The lush-green valley of Swat, with its rushing torrents, icy-cold lakes, fruit-laden orchards and flower-decked slopes is an ideal place for holiday-makers who intent to relax and enjoy the fruits of nature. Apart from its natural attractions, Swat owns a rich historical past too. The valley of Swat sprawls over 10,360 sq. kms at an average elevation of 975 metres. The maximum temperature is maximum 21 C and minimum 7 C. The tourist season continues all year round.
From the Second Century B.C Until the Ninth Century A.D, Buddhism flourished in Swat, and the vale was the birth place of Vajrayana (Tibetan) Buddhism. In the eighth century the historical figure who has come to be known as Guru Rimpoche or Padmasambhava left Swat, or Uddiyana as it was called then, and embarked on his long journey of conversion through Ladakh and Tibet. The Nyingma sect of Buddhism that he taught is still followed in many regions within Ladakh, Tibet and Nepal. Scores of archeological sites in Swat recall its Buddhist era, a period that lasted in a small way untill the sixteenth century.
Swat was also the historic land where muslim conquerors like Mahmud of Ghazni, Babur and Akbar fought their battles preparatory to the conquest of the subcontinent. The ruins of great Buddhist stupas, monasteries and statues are found all over Swat.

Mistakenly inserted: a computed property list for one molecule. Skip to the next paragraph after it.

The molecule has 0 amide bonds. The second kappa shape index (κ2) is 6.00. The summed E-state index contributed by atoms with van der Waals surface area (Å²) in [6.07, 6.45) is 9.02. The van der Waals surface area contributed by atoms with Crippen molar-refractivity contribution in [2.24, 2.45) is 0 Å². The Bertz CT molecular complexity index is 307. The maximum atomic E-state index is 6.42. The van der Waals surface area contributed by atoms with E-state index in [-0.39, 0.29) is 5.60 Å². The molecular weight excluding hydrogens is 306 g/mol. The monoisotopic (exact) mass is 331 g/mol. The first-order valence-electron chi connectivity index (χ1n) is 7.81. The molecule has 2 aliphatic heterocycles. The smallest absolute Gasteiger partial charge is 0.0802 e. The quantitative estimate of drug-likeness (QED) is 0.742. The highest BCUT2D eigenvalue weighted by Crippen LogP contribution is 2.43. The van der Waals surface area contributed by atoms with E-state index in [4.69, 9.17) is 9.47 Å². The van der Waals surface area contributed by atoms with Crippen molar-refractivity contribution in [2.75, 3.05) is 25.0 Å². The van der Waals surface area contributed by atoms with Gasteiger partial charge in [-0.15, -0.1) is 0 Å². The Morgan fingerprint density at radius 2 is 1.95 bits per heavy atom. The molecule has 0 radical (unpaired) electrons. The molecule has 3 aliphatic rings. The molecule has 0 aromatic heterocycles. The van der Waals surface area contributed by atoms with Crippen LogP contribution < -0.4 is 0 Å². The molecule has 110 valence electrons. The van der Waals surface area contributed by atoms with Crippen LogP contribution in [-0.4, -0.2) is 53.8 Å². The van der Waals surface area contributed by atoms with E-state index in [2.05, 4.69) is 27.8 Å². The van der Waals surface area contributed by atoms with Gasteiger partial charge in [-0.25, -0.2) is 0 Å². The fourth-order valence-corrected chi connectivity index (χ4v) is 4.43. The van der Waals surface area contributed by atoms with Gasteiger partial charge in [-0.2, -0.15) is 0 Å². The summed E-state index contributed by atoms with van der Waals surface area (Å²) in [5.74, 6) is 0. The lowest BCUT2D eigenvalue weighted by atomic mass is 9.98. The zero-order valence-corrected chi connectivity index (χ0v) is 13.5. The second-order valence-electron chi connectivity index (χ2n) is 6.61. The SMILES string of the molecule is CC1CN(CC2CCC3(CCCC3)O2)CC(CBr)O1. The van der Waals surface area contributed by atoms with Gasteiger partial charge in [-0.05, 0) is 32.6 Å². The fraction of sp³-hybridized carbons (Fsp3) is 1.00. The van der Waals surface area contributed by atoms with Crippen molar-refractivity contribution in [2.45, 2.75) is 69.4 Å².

The upper valleys of Swat Kohistan, "Swat's Land of Mountains," rise up to steep, pine-covered ridges that lead toward scores of snow-clad 18,000-foot peaks. Swat receives adequate monsoon rain and has an Alpine flavour reminiscent of the Rockies or Alps.
The headquarters of Swat Valley, Saidu Sharif, houses the Swat Museum which contains one of the finest collections of Gandhara art in the world. Mingora, 3 kms from Saidu Sahrif, has yielded magnificent pieces of Buddhist sculpture and the ruins of great stupas. Thirty miles north of Mingora is the pleasant town of Madyan in the last open stretch before a pine-clad gorge leads to Swat Kohistan and, in another 30 miles, to Kalam. In the upper Swat, look for the unique mosques constructed entirely entirely of wood that are found in most villages. These mosques have a quiet beauty despite their modest size.
Marghazar, 13 kms from Saidu Sharif is another captivating spot worth visiting which is famous for its "Sufaid Mahal" (White Mahal). This is the white marble palace of the former Wali (ruler) of Swat. The town of Bahrain is another popular riverside resort, situated about 66 km from Saidu Sharif, only 10 km from Madyan. The Ushu (2,286 meters), Utrot (2,225 meters) and Gabrial (2,286 meters) valleys, north and west of Kalam respectively, are the best trekking areas in Swat (take a local guide along for safety purposes). These valleys are considered to be the best trout fishing zones of Swat and the sorrounding thick pine forests are excellent for hiking. The 6,257 meters high snow capped 'Falaksair Peak' is clearly visible from Matiltan (3,000 meters). Some 23 km beyond the Matiltan valley is 'Lake Mahodand'. This lake is as beautiful as the famous lake Saif-ul-Muluk in the Kaghan valley.